I’ve been in the industry for 37 years and, until recently, have not ever had an issue with finding appraisers for assignments. But, boy has that changed, especially in rural areas!
There are several reasons, and they are intertwined. Did you know that the average appraiser’s age in 63? If that’s the average, the past years have seen more and more appraisers retiring. Their shoes haven’t been filled and for a good reason. The number of appraisers nationally has shrunk over 20% since 2007, and it will continue to drop. Some estimates are that there will be an additional 25 to 30 percent drop in the next 10 years. If we think it’s hard to find an appraiser now, it will only be worse in the future!
In the past 10 years, the requirements to become an appraiser have greatly intensified. Required to become a Certified Residential Appraiser is a bachelor’s degree, a minimum of 200 specialized education hours, and 2,500 hours of training under the supervision of a Certified Appraiser.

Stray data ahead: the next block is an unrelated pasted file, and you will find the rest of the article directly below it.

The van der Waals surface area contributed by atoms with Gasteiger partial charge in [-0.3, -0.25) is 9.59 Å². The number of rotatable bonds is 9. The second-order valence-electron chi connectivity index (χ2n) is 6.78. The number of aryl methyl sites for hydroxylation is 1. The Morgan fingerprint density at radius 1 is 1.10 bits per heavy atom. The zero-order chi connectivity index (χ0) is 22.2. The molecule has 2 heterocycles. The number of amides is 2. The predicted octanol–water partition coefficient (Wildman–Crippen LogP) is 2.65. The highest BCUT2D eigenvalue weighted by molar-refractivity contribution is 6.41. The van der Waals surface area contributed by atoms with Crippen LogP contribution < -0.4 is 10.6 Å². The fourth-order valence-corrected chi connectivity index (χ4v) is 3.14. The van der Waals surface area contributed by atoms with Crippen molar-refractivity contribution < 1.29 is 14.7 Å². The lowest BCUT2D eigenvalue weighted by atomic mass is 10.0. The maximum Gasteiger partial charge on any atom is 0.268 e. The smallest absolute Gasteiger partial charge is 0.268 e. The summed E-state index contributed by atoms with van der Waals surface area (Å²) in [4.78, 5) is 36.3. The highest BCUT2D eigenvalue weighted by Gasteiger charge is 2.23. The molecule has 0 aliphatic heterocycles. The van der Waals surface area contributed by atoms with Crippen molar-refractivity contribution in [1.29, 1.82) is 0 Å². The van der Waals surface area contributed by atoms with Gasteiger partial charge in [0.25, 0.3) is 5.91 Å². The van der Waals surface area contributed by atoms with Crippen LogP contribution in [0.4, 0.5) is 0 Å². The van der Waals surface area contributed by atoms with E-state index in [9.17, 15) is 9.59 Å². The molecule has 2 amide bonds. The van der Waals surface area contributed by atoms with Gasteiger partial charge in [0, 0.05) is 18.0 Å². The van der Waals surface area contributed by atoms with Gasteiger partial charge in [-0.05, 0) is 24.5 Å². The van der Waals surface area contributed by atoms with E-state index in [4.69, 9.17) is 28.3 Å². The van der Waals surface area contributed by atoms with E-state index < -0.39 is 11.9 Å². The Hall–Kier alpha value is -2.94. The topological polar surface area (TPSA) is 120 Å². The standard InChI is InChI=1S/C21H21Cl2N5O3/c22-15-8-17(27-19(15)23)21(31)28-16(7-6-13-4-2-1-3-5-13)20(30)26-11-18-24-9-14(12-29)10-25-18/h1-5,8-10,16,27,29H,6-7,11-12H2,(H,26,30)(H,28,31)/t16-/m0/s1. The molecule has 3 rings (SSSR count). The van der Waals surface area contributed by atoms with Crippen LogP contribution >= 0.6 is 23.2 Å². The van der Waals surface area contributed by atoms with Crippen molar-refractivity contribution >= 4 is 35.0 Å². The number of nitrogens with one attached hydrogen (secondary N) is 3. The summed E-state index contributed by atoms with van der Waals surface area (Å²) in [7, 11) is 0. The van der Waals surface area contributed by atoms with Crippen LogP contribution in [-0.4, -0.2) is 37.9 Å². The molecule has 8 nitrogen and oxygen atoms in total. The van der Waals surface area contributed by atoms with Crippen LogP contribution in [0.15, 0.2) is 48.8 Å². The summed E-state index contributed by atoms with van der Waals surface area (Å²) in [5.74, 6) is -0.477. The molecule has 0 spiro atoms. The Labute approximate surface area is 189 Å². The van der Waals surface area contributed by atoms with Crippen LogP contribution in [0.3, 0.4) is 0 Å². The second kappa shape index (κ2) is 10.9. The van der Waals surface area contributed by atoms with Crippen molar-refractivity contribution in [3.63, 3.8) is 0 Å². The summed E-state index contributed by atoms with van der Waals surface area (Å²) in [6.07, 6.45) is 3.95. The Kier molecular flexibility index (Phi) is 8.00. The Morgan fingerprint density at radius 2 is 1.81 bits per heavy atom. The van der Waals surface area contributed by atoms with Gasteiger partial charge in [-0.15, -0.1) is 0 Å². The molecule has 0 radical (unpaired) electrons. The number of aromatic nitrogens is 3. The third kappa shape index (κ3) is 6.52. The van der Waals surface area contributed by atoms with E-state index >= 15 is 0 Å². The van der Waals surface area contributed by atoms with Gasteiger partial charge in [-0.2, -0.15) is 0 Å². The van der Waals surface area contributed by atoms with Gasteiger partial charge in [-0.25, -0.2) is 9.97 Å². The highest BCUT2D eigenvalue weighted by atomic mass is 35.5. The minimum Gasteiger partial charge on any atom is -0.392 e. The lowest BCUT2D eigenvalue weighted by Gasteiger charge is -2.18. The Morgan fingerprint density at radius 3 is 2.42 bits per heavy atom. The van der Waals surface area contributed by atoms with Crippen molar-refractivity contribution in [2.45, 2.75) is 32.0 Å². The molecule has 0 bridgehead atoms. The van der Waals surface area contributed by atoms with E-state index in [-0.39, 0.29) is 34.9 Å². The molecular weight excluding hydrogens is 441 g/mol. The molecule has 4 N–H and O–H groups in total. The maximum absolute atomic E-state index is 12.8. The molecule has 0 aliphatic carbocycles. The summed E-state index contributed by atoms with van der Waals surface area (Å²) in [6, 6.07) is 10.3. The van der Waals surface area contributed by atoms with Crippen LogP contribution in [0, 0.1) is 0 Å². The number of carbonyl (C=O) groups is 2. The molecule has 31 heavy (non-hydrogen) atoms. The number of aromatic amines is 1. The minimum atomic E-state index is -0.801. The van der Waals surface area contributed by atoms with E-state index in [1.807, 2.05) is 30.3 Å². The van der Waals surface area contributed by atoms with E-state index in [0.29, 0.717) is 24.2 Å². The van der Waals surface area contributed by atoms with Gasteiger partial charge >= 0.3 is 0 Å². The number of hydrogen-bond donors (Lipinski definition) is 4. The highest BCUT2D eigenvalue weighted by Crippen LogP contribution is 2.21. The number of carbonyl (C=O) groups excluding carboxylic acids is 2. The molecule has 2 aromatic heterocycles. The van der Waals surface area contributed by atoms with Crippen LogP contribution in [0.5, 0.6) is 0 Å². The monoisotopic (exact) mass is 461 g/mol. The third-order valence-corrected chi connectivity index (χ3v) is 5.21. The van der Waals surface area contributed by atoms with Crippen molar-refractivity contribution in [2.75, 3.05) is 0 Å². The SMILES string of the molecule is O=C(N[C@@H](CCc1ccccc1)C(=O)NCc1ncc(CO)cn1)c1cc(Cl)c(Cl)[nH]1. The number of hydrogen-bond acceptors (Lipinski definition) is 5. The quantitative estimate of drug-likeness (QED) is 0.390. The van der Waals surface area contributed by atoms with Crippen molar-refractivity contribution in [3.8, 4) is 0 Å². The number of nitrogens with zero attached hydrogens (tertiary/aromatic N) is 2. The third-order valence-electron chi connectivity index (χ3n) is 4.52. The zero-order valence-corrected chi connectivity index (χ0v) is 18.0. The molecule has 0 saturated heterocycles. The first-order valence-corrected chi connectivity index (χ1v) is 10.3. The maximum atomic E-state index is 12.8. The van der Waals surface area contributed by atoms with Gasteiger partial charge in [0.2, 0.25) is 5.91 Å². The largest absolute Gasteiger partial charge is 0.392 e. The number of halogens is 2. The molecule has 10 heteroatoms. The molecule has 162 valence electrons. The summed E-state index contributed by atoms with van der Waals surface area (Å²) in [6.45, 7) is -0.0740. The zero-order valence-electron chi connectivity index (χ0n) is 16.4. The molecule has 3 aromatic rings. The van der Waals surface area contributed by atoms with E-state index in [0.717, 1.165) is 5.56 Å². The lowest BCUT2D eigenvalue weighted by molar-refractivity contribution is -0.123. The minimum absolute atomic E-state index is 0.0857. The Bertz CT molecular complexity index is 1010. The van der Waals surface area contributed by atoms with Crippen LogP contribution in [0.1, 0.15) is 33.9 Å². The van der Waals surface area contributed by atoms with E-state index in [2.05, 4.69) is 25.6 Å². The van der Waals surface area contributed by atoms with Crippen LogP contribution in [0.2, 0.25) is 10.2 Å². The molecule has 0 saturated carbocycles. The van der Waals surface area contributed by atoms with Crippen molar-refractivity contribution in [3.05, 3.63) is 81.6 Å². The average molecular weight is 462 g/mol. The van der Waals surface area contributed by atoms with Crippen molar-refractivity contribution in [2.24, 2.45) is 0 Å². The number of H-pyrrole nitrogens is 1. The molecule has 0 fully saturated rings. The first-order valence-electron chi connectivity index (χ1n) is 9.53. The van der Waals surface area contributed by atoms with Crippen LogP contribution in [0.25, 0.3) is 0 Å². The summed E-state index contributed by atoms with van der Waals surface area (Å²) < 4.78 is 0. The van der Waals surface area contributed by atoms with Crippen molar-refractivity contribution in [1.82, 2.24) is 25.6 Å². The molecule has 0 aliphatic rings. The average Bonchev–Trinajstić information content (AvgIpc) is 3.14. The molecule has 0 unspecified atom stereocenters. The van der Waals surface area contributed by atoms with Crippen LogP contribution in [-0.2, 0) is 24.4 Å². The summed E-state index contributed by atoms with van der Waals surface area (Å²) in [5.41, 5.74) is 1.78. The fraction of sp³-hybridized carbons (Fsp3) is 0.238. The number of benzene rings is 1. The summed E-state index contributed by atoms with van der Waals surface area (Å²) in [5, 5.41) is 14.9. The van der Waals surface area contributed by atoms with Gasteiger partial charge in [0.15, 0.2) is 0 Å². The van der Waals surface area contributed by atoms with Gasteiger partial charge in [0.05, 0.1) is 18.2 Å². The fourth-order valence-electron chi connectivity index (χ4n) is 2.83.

Part of the challenge is economic. For almost 10 years, the Supervisory Appraiser has had to complete a physical inspection of the subject property, in addition to the Trainee. There just isn’t enough fee for both to be paid adequately. In addition, there has been increased concern over the liability to the Supervisory Appraiser. In the end, there isn’t enough incentive for an experienced appraiser to take on a Trainee.
There are rumblings of change happening. The Appraisal Qualifications Board, they set the national training standards for appraisers, has started reviewing options for change. That’s good. The GSE’s (Fannie and Freddie) are moving to allow trainee’s to inspect without the Supervisor if they have enough experience. All this change takes time, but in the end, the shortage of appraisers will balance out.